Secretary of State Clinton visits Moscow October 12-14 to meet with her counterpart, Foreign Minister Lavrov. Three sets of issues top their agenda: arms control, the broader Middle East and the work of the U.S.-Russia presidential commission.
The most pressing question is negotiation of a new strategic arms reduction treaty. Their negotiators will join Clinton and Lavrov to take stock of progress made since Presidents Obama and Medvedev issued their July declaration outlining the basic parameters for a new agreement. The negotiators face a tight deadline: the 1991 Strategic Arms Reductions Treaty (START) expires on December 5.
While the sides are close to agreeing on the strategic nuclear warhead limit (Washington has proposed 1,500 while Moscow has offered 1,675), they face three key questions:
• Missile defense: the U.S. decision in September to reconfigure its missile defense plans for Europe has taken a lot of heat out of the issue, but the Russians still seek missile defense limits. Washington acknowledges the interrelationship between strategic offensive arms and missile defense and is prepared to discuss the latter with Moscow, including missile defense cooperation. But the U.S. position remains that, as the presidents agreed in April, the new treaty should limit only strategic offensive arms.
• Warhead “upload”: the Russians propose to reach the warhead limit by eliminating intercontinental ballistic missiles (ICBMs) and submarine-launched ballistic missiles (SLBMs), while the United States prefers to reach the limit by “downloading” (removing) warheads from missiles without radically cutting the number of ICBMs and SLBMs. To make this work, the sides must reach some understanding that gives the Russians confidence the United States cannot quickly “upload” (replace) the warheads it removes. Working out appropriate counting rules also poses a challenge.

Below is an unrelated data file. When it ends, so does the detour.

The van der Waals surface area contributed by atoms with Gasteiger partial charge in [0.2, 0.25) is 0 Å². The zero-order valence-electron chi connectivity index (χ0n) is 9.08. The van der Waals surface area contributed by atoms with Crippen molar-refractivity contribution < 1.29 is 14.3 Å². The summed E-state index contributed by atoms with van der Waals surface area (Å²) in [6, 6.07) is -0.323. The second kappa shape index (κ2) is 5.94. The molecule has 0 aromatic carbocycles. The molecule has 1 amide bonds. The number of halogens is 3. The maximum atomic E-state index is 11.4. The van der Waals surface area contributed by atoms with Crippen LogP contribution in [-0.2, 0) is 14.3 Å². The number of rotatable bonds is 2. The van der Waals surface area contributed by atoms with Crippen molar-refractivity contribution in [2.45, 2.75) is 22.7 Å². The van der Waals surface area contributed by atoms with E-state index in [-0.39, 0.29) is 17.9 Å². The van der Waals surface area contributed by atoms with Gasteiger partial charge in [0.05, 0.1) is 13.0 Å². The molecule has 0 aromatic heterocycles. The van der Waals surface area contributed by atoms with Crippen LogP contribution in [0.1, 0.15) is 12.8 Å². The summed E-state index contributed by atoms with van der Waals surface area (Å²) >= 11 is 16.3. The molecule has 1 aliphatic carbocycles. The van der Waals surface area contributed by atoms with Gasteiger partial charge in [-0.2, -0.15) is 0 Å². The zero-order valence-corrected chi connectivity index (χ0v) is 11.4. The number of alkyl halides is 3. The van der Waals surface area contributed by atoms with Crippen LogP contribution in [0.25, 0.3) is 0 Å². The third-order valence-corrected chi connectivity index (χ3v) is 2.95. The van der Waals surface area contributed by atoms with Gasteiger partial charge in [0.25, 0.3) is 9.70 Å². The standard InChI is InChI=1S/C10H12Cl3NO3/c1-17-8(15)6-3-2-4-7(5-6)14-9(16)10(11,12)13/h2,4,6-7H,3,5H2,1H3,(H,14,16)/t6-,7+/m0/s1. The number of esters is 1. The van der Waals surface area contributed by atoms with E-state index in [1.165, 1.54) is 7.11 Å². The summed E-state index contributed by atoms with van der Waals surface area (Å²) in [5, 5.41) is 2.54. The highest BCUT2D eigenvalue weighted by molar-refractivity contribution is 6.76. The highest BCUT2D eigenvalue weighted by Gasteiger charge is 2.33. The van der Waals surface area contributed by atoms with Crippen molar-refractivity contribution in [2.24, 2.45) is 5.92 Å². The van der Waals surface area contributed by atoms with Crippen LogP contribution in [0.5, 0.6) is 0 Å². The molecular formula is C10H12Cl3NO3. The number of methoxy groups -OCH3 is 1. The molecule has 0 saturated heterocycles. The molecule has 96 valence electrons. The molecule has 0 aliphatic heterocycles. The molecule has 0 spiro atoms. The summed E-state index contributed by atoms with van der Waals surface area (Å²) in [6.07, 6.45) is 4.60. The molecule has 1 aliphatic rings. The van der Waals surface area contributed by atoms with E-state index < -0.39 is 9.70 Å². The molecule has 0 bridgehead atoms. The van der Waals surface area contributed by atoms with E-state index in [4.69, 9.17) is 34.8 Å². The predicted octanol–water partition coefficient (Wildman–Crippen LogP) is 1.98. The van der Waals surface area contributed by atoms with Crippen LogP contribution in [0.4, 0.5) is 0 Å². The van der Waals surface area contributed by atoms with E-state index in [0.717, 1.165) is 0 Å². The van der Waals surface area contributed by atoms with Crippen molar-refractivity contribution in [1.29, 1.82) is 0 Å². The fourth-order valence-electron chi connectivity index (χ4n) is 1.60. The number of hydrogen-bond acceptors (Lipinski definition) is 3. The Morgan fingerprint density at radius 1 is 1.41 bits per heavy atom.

• Conventional systems: the sides will have to come to agreement on how to handle bombers or submarines that no longer carry strategic nuclear warheads. They also have to decide how to treat ICBMs and SLBMs that may in the future carry conventional instead of nuclear warheads.
These are tough but soluble issues. Still, getting a treaty done by December 5 poses a tall order. Clinton and Lavrov hopefully can push things along.
The secretary and foreign minister will also address the broader Middle East, particularly the challenge of Iran’s nuclear program. By most accounts, Russia has been helpful of late. Medvedev on September 24 made a forward-leaning statement on Russian readiness to consider sanctions should Iran not cooperate, and Moscow reportedly has urged Tehran to engage more seriously with the “P5 plus 1” (United States, Russia, China, France, United Kingdom and Germany).
The October 1 meeting with Iran has generated some optimism that a way forward can be found. But the question remains: are the Iranians prepared to address international concerns about their nuclear program seriously or are they simply trying to buy time? Clinton and Lavrov will discuss how to increase the prospects of the former. The Russians, like the United States, do not want to see a nuclear-armed Iran. However, given the variety of Russian interests in Iran as well as their lesser sense of urgency about the problem, Moscow will be reluctant to go as far as Washington would like on sanctions if the Iranians do not pursue negotiations in a serious manner.
The two ministers will also discuss the presidential commission established in July. The commission gives a structure to U.S.-Russian relations that has been missing since the late 1990s. Several of its 13 working groups—which cover a broad range of U.S.-Russian questions—have already met. The presidents appointed Clinton and Lavrov as executive secretaries, which means that they are in position to steer its work and its contribution to putting some more “positives” on the U.S.-Russia agenda.